Lately, I’ve been leaning a lot on my Encounter Activity tables to provide some opportunity for this (in addition to various neutral procedures, like determining Awareness (Surprise), their Disposition (Reaction Rolls), how far away they are (Encounter Distance). There are a lot of opportunities this way for the encounter to take a different direction if these are used, but my Encounter Activity Tables can fundamentally alter the nature of the encounter from the player’s perspective in an interesting way in addition to adding a little bit of dynamism, etc.
Once the nature of the Encounter itself is established, then I move onto the Battlefield. Furnishings/Terrain/Hazards in the area itself might spark some ideas or tactical options. One really fun thing I’ll occasionally do is crib from Ryuutama and do what my player’s affectionately refer to as a “Build-A-Battle.” It works kinda like this:
YMMV, as it is pretty different from standard “Referee as lens to fiction” play if you’re cool with surrendering a little bit of narrative control to your Players. I’ve done it before with a variety of games and it’s really fun and it really helps with the mental overhead of having to “always be ON and coming up with interesting scenery.”
Basically, after Initiative is determined (and so we know there’s gonna be a fight!) set the scene as you usually would: It’s a dungeon room repurposed as a Kitchen, It’s a Creepy Forest, It’s a Shard Strewn Scree, etc. the Players create some battlefield objects/terrain/scenery that fit would generally be found in a place like this (I think it’s usually around 5 or so total). As Referee, you’re still allowed to veto anything utterly ridiculous of course (“We’re in a Spooky Forest so no bubbling Volcano lip that is conveniently right next to the Goblins!”), but it can be really neat to let your Players help set the scene by giving them a chance to be creative and help “picture” the battlefield with you instead of having to do all the work yourself :).
You can even reward them for incorporating neat/interesting interactive things into their tactics as well. With the Ryuutama combat system, if a player describes an attack as using one of these objects to assist them, they get an Accuracy Bonus, and the object is “used up” for the rest of the encounter. I’d probably stick with that as a rule of thumb. I suppose if you’d like to incentivize creativity in a more traditional-type game, you could give them “advantage” to a roll, or just a minor bonus to various things:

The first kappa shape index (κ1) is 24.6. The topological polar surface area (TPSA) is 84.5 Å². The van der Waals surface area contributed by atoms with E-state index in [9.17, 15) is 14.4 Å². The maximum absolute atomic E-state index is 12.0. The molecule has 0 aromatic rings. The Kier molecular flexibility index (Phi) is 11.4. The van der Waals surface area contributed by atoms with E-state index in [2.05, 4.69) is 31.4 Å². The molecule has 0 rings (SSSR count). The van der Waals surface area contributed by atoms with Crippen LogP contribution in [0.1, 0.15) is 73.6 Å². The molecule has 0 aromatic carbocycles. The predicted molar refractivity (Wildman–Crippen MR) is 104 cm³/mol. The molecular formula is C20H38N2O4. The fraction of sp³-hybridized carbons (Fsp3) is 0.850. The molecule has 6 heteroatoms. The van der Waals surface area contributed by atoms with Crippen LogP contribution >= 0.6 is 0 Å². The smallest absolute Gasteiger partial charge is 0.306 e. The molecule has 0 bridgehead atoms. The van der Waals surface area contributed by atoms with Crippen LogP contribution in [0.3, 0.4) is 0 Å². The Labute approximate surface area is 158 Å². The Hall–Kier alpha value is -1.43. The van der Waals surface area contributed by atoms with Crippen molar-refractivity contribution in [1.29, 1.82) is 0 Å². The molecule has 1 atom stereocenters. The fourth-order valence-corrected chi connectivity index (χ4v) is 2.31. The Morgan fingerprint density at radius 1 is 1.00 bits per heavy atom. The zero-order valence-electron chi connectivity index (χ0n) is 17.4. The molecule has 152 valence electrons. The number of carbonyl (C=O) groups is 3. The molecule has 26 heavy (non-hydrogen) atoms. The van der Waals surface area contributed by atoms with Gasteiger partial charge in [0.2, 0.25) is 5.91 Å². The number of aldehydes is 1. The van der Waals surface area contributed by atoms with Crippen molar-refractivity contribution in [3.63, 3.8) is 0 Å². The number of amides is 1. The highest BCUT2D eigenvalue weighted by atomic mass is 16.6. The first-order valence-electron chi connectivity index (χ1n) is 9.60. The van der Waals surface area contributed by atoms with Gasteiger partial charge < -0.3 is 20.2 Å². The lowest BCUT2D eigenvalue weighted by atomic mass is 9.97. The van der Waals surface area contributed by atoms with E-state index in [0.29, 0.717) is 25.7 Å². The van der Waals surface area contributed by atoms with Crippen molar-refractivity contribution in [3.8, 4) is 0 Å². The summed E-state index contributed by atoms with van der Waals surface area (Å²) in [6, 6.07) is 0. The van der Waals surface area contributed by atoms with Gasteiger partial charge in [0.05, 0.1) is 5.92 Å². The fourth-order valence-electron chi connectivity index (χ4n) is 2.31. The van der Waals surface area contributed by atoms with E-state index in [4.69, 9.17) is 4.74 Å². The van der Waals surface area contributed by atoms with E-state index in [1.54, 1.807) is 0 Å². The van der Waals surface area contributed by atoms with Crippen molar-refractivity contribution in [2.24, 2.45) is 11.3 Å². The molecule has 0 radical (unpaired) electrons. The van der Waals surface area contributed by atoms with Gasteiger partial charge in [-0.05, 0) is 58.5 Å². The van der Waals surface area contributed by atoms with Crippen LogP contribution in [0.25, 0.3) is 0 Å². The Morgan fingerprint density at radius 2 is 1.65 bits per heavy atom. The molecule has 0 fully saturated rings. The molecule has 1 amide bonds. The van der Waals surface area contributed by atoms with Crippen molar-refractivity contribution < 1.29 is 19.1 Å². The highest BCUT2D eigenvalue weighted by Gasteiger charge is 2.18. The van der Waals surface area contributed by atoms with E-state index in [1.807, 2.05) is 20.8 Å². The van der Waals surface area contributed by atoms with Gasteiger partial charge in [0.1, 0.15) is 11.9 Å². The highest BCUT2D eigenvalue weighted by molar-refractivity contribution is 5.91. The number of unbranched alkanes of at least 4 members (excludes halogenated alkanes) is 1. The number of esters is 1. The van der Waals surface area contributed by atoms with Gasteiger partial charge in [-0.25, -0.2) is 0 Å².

- The Attack roll ( “I swing from that Low Tree Branch that Leslie created to stab the Owl Bear!” )
- Damage Roll ( “I push the Kobold back into the Spikey Statue of a Chaos Warrior that Penelope made up!” )
- Or even a Saving Throw ( “I jump behind that Big Boulder that Steve placed at the start to avoid some of the Chimera’s Fire Breath!” )
The Referee can add stuff too once the ideas start flowing. And keep in mind, these things are all fair game for the monsters too! Then it sometimes becomes kind of a “race” to take advantage of the terrain before it’s all “used up.”
I think the key takeaways are communicating to your players and making sure the fiction/feel is shared as much as possible between everyone. Obvious attempts at “gaming” or abusing it aren’t really the intention here, so there’s some trust involved.
I like to add the limitation “you can’t use something you created” (so another player has to use it, and you have to use something made by someone else…that really ups the ante creativity-wise). I suppose you could even give any boon it grants an X-in-6 chance of actually taking effect or something, just to keep things a little more “random,” but I like my combats to be quick and to the point, so I don’t fiddle with anything like that :).